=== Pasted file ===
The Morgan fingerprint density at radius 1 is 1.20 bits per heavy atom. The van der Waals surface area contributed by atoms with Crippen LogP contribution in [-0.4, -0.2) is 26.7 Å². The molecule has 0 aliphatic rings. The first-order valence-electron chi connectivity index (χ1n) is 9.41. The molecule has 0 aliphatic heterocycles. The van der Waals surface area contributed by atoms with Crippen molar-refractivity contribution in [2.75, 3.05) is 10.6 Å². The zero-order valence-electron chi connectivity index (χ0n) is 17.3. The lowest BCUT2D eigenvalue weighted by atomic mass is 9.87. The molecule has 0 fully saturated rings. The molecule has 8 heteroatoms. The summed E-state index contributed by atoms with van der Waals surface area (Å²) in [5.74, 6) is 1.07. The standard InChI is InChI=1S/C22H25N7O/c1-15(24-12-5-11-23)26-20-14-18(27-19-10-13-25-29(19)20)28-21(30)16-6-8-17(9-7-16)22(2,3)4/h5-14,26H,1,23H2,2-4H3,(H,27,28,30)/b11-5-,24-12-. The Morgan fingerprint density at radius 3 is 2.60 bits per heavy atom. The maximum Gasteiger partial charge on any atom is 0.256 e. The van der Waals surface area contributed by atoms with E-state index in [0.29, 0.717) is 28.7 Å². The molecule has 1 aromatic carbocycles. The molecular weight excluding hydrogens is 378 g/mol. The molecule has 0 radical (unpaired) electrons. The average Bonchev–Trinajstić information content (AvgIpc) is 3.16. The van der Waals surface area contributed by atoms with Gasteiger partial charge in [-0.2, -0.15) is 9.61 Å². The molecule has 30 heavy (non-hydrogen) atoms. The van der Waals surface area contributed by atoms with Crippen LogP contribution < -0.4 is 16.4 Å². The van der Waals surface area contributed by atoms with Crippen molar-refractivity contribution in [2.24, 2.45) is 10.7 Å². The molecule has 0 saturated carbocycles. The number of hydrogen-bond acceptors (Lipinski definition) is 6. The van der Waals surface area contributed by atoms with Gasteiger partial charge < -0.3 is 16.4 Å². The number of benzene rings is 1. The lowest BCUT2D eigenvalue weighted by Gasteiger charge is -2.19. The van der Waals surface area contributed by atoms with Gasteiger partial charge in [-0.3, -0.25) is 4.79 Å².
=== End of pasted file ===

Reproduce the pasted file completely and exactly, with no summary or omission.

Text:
The Morgan fingerprint density at radius 1 is 1.20 bits per heavy atom. The van der Waals surface area contributed by atoms with Crippen LogP contribution in [-0.4, -0.2) is 26.7 Å². The molecule has 0 aliphatic rings. The first-order valence-electron chi connectivity index (χ1n) is 9.41. The molecule has 0 aliphatic heterocycles. The van der Waals surface area contributed by atoms with Crippen molar-refractivity contribution in [2.75, 3.05) is 10.6 Å². The zero-order valence-electron chi connectivity index (χ0n) is 17.3. The lowest BCUT2D eigenvalue weighted by atomic mass is 9.87. The molecule has 0 fully saturated rings. The molecule has 8 heteroatoms. The summed E-state index contributed by atoms with van der Waals surface area (Å²) in [5.74, 6) is 1.07. The standard InChI is InChI=1S/C22H25N7O/c1-15(24-12-5-11-23)26-20-14-18(27-19-10-13-25-29(19)20)28-21(30)16-6-8-17(9-7-16)22(2,3)4/h5-14,26H,1,23H2,2-4H3,(H,27,28,30)/b11-5-,24-12-. The Morgan fingerprint density at radius 3 is 2.60 bits per heavy atom. The maximum Gasteiger partial charge on any atom is 0.256 e. The van der Waals surface area contributed by atoms with E-state index in [0.29, 0.717) is 28.7 Å². The molecule has 1 aromatic carbocycles. The molecular weight excluding hydrogens is 378 g/mol. The molecule has 0 radical (unpaired) electrons. The average Bonchev–Trinajstić information content (AvgIpc) is 3.16. The van der Waals surface area contributed by atoms with Gasteiger partial charge in [-0.2, -0.15) is 9.61 Å². The molecule has 30 heavy (non-hydrogen) atoms. The van der Waals surface area contributed by atoms with Crippen LogP contribution < -0.4 is 16.4 Å². The van der Waals surface area contributed by atoms with Crippen molar-refractivity contribution in [2.24, 2.45) is 10.7 Å². The molecule has 0 saturated carbocycles. The number of hydrogen-bond acceptors (Lipinski definition) is 6. The van der Waals surface area contributed by atoms with Gasteiger partial charge < -0.3 is 16.4 Å². The number of benzene rings is 1. The lowest BCUT2D eigenvalue weighted by Gasteiger charge is -2.19. The van der Waals surface area contributed by atoms with Gasteiger partial charge in [-0.3, -0.25) is 4.79 Å².